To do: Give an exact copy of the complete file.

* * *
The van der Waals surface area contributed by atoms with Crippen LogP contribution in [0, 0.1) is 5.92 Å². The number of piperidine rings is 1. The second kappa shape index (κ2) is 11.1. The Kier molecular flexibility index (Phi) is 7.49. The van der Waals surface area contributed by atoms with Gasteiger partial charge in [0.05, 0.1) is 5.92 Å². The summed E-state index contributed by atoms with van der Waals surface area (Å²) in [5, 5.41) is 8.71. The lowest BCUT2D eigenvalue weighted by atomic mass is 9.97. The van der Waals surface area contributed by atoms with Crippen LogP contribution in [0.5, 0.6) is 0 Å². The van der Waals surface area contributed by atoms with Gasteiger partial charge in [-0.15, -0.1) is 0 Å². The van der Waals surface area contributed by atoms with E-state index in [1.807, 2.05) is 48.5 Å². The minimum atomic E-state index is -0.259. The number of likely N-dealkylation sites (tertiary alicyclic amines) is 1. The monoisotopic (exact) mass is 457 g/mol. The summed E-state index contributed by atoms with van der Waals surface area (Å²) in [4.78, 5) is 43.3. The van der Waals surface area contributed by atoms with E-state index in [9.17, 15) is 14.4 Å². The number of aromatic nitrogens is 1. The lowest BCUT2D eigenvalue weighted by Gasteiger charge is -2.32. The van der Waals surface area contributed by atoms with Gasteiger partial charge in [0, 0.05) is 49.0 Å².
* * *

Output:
The van der Waals surface area contributed by atoms with Crippen LogP contribution in [0, 0.1) is 5.92 Å². The number of piperidine rings is 1. The second kappa shape index (κ2) is 11.1. The Kier molecular flexibility index (Phi) is 7.49. The van der Waals surface area contributed by atoms with Gasteiger partial charge in [0.05, 0.1) is 5.92 Å². The summed E-state index contributed by atoms with van der Waals surface area (Å²) in [5, 5.41) is 8.71. The lowest BCUT2D eigenvalue weighted by atomic mass is 9.97. The van der Waals surface area contributed by atoms with Crippen LogP contribution in [0.5, 0.6) is 0 Å². The van der Waals surface area contributed by atoms with Gasteiger partial charge in [-0.15, -0.1) is 0 Å². The van der Waals surface area contributed by atoms with E-state index in [1.807, 2.05) is 48.5 Å². The minimum atomic E-state index is -0.259. The number of likely N-dealkylation sites (tertiary alicyclic amines) is 1. The monoisotopic (exact) mass is 457 g/mol. The summed E-state index contributed by atoms with van der Waals surface area (Å²) in [4.78, 5) is 43.3. The van der Waals surface area contributed by atoms with E-state index in [9.17, 15) is 14.4 Å². The number of aromatic nitrogens is 1. The lowest BCUT2D eigenvalue weighted by Gasteiger charge is -2.32. The van der Waals surface area contributed by atoms with Gasteiger partial charge in [0, 0.05) is 49.0 Å².